Maybe it’s because they knew I would someday come to support hydrogen and electric cars. Maybe it was because they knew I would become a proponent of energy diversity, of using solar, wind, wave and other alternative energy forms alongside the traditional industrial revolution fossil fuels. Maybe it was because I wore bell bottoms. Whatever the reason, the oil industry tried to assassinate me when I was five years old. And they almost succeeded. They just hadn’t counted on an important evolutionary advantage on my part.

When I was a wee lad, we had some land in southwestern New York near the Pennsylvania border that served as an important refuge while a house was being built further north. I have wonderful memories of that land, nestled in the mountainous Allegany region. In fact, our little property was on the side of a mountain, with a single, dirt road as access. Only one other family lived on the mountain. It was a glorious place to live for a kid, playing among the trees and ruins.

Ruins, because almost a century earlier in the 1880s there had been a brief but intense oil boom in these mountains. Our dirt road was actually the ghost of the rail line that snaked over the mountain, and went from oil derrick to derrick. The buildings and the derricks were all long gone by the time of my childhood, but their fossils, their concrete foundations belonged to the kingdom of my imagination. I heard years later that some family we’d sold the land to built a summer home on one of those foundations. Good for them.

On an irrelevant aside, one of my favorite memories from this place, which was miles from any serious town, was laying on the hood of my father’s 1962 Chevy pick up — I would later learn to drive in that truck — and watching a night sky crammed with so many stars.

OK, so to the assassination attempt. It was amazingly brazen. One bright,  sunny day, indeed in broad daylight, five year old me was wandering the perimeter of our “yard” (meaning the land we  bothered to clear between our 1950s Oasis trailer and the road) when they suddenly struck. This was terra cognita, a place I and my siblings had wandered millions of times before. My mother was nearby, I remember, futzing about with dishes or something. Suddenly, when I took another step, Mother Earth was no longer beneath my feet.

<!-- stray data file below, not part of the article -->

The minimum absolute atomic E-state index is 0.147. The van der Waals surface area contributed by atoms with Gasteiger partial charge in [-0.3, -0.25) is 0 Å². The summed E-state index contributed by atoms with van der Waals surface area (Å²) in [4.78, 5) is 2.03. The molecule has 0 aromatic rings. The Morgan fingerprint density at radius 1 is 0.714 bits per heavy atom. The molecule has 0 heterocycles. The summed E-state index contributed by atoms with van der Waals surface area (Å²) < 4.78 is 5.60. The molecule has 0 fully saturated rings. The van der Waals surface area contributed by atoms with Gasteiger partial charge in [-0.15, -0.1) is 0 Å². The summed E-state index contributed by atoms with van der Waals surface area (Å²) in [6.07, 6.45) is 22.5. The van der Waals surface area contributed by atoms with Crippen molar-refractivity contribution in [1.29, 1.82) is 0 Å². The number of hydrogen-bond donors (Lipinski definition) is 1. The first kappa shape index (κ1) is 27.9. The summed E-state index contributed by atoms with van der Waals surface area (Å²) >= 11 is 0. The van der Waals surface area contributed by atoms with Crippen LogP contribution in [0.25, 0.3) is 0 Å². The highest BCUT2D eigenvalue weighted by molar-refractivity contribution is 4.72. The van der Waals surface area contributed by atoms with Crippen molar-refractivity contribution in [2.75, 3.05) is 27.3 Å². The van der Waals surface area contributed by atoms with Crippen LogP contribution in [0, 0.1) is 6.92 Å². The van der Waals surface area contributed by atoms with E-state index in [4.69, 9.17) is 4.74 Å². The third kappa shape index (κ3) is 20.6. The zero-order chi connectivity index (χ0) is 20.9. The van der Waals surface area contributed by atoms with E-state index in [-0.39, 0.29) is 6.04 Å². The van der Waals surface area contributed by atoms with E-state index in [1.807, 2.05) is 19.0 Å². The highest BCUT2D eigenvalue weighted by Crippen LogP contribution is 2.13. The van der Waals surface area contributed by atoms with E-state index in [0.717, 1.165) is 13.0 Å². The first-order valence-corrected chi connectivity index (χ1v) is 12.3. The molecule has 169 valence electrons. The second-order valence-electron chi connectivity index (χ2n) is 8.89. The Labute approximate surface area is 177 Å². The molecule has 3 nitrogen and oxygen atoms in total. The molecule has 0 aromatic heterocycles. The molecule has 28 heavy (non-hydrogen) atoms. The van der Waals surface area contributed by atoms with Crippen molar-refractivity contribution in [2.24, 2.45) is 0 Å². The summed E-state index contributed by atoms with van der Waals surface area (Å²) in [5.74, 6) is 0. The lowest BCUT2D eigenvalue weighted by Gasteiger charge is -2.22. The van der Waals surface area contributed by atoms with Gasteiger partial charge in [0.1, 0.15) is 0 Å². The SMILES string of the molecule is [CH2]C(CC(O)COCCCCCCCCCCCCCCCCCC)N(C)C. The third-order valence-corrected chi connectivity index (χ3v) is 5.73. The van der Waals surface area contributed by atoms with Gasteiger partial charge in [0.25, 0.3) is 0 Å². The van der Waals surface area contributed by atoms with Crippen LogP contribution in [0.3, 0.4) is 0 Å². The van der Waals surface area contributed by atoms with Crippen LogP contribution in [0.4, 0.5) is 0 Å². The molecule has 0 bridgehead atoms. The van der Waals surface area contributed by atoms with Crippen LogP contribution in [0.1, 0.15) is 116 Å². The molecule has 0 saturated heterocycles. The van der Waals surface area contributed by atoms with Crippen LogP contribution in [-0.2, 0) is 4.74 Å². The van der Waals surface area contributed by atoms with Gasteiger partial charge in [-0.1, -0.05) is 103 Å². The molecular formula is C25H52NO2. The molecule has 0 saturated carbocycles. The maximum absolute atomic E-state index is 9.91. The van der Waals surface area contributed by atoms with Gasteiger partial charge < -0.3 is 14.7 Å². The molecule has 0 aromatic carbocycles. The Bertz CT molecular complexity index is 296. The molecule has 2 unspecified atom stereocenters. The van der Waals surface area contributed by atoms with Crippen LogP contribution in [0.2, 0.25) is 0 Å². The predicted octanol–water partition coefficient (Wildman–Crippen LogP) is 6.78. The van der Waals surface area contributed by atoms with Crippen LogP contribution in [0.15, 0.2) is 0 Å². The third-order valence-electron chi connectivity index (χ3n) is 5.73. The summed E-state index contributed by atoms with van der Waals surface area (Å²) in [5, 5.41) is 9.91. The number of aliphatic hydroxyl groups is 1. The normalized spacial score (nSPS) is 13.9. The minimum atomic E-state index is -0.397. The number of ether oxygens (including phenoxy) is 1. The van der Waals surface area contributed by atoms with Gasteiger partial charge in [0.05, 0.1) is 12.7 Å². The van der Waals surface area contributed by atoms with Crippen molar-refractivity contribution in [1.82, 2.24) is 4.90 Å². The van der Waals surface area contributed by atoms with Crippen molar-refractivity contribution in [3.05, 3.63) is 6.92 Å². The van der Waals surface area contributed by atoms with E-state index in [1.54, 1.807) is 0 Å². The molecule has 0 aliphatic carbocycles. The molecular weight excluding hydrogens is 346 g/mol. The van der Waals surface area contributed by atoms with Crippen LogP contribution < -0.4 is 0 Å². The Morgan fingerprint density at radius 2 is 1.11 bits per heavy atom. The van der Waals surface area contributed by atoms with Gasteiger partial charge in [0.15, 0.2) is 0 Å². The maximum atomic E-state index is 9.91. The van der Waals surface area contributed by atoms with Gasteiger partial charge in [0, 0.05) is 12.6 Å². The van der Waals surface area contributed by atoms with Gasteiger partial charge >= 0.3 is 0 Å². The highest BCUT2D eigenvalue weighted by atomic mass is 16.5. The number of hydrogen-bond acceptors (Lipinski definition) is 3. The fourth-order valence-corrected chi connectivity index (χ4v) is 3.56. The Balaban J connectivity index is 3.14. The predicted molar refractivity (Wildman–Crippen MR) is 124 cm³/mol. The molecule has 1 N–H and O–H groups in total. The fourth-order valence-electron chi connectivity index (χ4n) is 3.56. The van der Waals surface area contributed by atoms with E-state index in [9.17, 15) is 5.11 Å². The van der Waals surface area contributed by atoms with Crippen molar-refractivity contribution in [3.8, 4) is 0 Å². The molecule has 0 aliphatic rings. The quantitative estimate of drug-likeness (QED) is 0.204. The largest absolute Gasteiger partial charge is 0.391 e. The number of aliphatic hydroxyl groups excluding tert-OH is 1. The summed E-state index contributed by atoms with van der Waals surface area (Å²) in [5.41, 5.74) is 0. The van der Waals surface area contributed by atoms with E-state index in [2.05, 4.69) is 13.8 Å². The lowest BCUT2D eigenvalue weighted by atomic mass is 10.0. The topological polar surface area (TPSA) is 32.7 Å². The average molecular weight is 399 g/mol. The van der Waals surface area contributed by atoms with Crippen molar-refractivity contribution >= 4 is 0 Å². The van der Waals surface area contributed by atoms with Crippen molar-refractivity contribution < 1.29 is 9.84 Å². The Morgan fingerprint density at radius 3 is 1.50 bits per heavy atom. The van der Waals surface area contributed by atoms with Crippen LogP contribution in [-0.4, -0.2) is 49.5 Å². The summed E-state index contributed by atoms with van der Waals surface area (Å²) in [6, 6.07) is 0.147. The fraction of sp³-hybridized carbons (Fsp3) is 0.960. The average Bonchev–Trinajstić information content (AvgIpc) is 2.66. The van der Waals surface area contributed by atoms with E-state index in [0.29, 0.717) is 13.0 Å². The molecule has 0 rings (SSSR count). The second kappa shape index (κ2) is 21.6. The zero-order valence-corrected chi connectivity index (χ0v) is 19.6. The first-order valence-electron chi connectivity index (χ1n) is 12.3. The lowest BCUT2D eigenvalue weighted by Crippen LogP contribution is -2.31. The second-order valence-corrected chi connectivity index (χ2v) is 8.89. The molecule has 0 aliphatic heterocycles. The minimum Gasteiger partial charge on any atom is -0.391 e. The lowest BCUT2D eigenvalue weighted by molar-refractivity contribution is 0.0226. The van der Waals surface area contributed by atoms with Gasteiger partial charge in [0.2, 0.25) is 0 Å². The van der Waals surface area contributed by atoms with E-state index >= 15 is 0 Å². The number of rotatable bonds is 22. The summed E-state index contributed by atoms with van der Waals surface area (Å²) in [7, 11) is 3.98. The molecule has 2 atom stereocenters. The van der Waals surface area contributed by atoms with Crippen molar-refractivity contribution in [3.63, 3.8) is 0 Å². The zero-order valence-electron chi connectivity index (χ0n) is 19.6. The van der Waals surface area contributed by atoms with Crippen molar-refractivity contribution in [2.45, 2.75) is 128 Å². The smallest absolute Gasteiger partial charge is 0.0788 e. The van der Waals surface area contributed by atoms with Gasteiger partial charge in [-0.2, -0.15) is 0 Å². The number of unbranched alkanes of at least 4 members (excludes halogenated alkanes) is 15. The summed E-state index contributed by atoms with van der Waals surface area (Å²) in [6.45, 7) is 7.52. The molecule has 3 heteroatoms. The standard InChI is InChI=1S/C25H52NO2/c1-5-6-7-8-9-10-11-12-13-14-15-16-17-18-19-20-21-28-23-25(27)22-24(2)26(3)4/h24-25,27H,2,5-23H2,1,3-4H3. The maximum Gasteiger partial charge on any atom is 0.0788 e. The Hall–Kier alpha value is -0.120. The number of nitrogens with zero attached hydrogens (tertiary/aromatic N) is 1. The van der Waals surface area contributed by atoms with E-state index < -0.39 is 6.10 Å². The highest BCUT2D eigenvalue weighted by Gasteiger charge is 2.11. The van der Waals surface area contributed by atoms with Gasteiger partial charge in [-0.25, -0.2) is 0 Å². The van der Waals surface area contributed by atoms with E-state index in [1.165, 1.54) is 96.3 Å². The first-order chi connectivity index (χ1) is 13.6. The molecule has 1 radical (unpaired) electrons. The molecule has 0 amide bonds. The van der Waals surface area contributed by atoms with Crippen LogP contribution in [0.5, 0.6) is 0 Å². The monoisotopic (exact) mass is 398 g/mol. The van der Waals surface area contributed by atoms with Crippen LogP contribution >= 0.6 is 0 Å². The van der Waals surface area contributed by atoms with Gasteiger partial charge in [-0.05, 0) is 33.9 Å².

I mentioned an evolutionary advantage. I was taught in psychology class in high school that humans have are born with five basic instincts, one of them being to crack in half when we feel our balance faltering, and land on our fat butts. Well, for reasons not clear, the programming in my DNA got messed up and I automatically go sideways when I lose my balance. Always have. Still do.

And so, as I took a step forward only to find nothing beneath my feet, I flopped sideways. That saved my life — really. As I took stock of my situation, I realized I’d accidentally stepped into a woodchuck hole. My mother immediately came running, and finding no bones broken, assigned my father with the task of plugging the hole.

It was an admittedly large woodchuck hole, but they were common in those parts. My father was already clearing some trees so he decided to stand one up in the hole to plug it for us young’uns. After cutting off the branches he plopped it in — and it disappeared. Worse, we all stood and listened in horror as the sound echoed of the tree plummeting downward and downward, bouncing off the hole’s sides, until we just couldn’t hear it any more. We never heard it hit bottom. In went another tree, and the same result. Then down went a large rock, with the same result. This was some woodchuck.

Later research in town revealed that it was not a woodchuck hole but a derrick hole that went down 2 miles. And my small waist line would have fit in that hole; had I not flopped sideways, I would be no more.

My father anchored a grill over the hole, and reconnoitered for more — though again, we’d lived there for a year or more already by that point. In fact, we were using another hole further up the hill from our trailer (which also turned out to be a derrick hole) as our “powder room.” I had nightmares for years after that incident, nightmares in which I did not flop sideways. I still feel chills just writing about that day.

So to the oil industry, I say, nice try guys, but you failed.

 

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Writing, (noun & verb)